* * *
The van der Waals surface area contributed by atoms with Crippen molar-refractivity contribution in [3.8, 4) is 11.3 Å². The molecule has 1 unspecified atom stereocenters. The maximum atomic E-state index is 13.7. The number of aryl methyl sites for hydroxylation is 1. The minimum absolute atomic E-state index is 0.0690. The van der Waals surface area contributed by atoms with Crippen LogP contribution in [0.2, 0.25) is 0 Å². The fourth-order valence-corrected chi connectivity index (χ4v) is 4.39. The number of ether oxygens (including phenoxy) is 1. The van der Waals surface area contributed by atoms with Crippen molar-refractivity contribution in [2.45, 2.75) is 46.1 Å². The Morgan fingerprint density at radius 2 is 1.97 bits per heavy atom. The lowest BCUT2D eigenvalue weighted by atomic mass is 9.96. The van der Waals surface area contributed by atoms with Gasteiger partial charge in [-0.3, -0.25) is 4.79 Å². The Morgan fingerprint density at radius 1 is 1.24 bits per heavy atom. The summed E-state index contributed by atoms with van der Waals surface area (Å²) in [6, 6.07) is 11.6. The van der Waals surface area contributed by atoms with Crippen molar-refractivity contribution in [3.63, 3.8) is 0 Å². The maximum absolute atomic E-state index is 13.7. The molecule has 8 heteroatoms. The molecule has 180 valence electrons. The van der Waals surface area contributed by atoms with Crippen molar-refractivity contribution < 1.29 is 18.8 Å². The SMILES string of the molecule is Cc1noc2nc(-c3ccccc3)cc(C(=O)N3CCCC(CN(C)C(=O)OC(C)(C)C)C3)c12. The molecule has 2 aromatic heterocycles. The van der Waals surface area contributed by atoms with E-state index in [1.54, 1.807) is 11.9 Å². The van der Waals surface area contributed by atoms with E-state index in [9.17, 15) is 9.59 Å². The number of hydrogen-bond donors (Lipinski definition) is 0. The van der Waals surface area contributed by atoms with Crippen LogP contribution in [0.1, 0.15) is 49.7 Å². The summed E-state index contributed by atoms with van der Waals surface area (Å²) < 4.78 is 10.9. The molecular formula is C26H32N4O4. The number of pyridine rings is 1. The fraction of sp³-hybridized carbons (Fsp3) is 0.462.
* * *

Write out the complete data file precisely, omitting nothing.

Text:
The van der Waals surface area contributed by atoms with Crippen molar-refractivity contribution in [3.8, 4) is 11.3 Å². The molecule has 1 unspecified atom stereocenters. The maximum atomic E-state index is 13.7. The number of aryl methyl sites for hydroxylation is 1. The minimum absolute atomic E-state index is 0.0690. The van der Waals surface area contributed by atoms with Crippen LogP contribution in [0.2, 0.25) is 0 Å². The fourth-order valence-corrected chi connectivity index (χ4v) is 4.39. The number of ether oxygens (including phenoxy) is 1. The van der Waals surface area contributed by atoms with Crippen molar-refractivity contribution in [2.45, 2.75) is 46.1 Å². The Morgan fingerprint density at radius 2 is 1.97 bits per heavy atom. The lowest BCUT2D eigenvalue weighted by atomic mass is 9.96. The van der Waals surface area contributed by atoms with Gasteiger partial charge in [-0.3, -0.25) is 4.79 Å². The Morgan fingerprint density at radius 1 is 1.24 bits per heavy atom. The summed E-state index contributed by atoms with van der Waals surface area (Å²) in [6, 6.07) is 11.6. The van der Waals surface area contributed by atoms with Crippen molar-refractivity contribution in [3.63, 3.8) is 0 Å². The maximum absolute atomic E-state index is 13.7. The molecule has 8 heteroatoms. The molecule has 180 valence electrons. The van der Waals surface area contributed by atoms with Crippen molar-refractivity contribution < 1.29 is 18.8 Å². The SMILES string of the molecule is Cc1noc2nc(-c3ccccc3)cc(C(=O)N3CCCC(CN(C)C(=O)OC(C)(C)C)C3)c12. The molecule has 2 aromatic heterocycles. The van der Waals surface area contributed by atoms with E-state index in [1.54, 1.807) is 11.9 Å². The van der Waals surface area contributed by atoms with E-state index in [9.17, 15) is 9.59 Å². The number of hydrogen-bond donors (Lipinski definition) is 0. The van der Waals surface area contributed by atoms with Crippen LogP contribution in [0.1, 0.15) is 49.7 Å². The summed E-state index contributed by atoms with van der Waals surface area (Å²) < 4.78 is 10.9. The molecular formula is C26H32N4O4. The number of pyridine rings is 1. The fraction of sp³-hybridized carbons (Fsp3) is 0.462.